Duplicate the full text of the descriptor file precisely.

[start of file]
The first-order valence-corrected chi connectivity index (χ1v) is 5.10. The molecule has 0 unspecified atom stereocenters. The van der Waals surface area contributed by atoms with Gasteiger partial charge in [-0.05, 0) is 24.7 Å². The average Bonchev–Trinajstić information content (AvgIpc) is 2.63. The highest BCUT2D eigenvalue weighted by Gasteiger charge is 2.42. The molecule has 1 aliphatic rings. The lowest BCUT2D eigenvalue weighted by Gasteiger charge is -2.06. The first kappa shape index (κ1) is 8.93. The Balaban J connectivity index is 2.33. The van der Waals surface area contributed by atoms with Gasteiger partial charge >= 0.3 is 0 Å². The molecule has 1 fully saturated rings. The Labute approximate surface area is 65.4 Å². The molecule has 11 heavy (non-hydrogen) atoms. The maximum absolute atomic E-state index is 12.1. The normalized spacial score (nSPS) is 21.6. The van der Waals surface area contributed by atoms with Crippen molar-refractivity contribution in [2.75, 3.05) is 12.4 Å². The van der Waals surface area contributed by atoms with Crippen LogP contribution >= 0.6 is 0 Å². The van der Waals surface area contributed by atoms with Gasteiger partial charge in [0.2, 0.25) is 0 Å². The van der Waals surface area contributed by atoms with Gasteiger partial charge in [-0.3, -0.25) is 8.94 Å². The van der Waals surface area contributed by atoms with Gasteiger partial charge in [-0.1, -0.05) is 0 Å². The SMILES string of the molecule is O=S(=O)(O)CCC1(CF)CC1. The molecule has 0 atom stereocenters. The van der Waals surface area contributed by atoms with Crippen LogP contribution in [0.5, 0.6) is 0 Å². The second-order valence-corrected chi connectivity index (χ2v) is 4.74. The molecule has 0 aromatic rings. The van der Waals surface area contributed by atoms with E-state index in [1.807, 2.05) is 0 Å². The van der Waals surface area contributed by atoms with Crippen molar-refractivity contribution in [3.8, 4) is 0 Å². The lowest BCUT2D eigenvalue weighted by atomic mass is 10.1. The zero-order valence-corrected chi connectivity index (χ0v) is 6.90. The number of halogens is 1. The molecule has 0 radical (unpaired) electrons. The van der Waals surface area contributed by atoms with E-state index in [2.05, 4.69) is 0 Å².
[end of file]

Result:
The first-order valence-corrected chi connectivity index (χ1v) is 5.10. The molecule has 0 unspecified atom stereocenters. The van der Waals surface area contributed by atoms with Gasteiger partial charge in [-0.05, 0) is 24.7 Å². The average Bonchev–Trinajstić information content (AvgIpc) is 2.63. The highest BCUT2D eigenvalue weighted by Gasteiger charge is 2.42. The molecule has 1 aliphatic rings. The lowest BCUT2D eigenvalue weighted by Gasteiger charge is -2.06. The first kappa shape index (κ1) is 8.93. The Balaban J connectivity index is 2.33. The van der Waals surface area contributed by atoms with Gasteiger partial charge >= 0.3 is 0 Å². The molecule has 1 fully saturated rings. The Labute approximate surface area is 65.4 Å². The molecule has 11 heavy (non-hydrogen) atoms. The maximum absolute atomic E-state index is 12.1. The normalized spacial score (nSPS) is 21.6. The van der Waals surface area contributed by atoms with Crippen molar-refractivity contribution in [2.75, 3.05) is 12.4 Å². The van der Waals surface area contributed by atoms with Crippen LogP contribution >= 0.6 is 0 Å². The van der Waals surface area contributed by atoms with Gasteiger partial charge in [0.2, 0.25) is 0 Å². The van der Waals surface area contributed by atoms with Gasteiger partial charge in [-0.3, -0.25) is 8.94 Å². The van der Waals surface area contributed by atoms with Gasteiger partial charge in [-0.1, -0.05) is 0 Å². The SMILES string of the molecule is O=S(=O)(O)CCC1(CF)CC1. The molecule has 0 atom stereocenters. The van der Waals surface area contributed by atoms with Crippen LogP contribution in [0.5, 0.6) is 0 Å². The second-order valence-corrected chi connectivity index (χ2v) is 4.74. The molecule has 0 aromatic rings. The van der Waals surface area contributed by atoms with E-state index in [1.807, 2.05) is 0 Å². The van der Waals surface area contributed by atoms with Crippen molar-refractivity contribution in [3.8, 4) is 0 Å². The lowest BCUT2D eigenvalue weighted by atomic mass is 10.1. The zero-order valence-corrected chi connectivity index (χ0v) is 6.90. The number of halogens is 1. The molecule has 0 radical (unpaired) electrons. The van der Waals surface area contributed by atoms with E-state index in [2.05, 4.69) is 0 Å².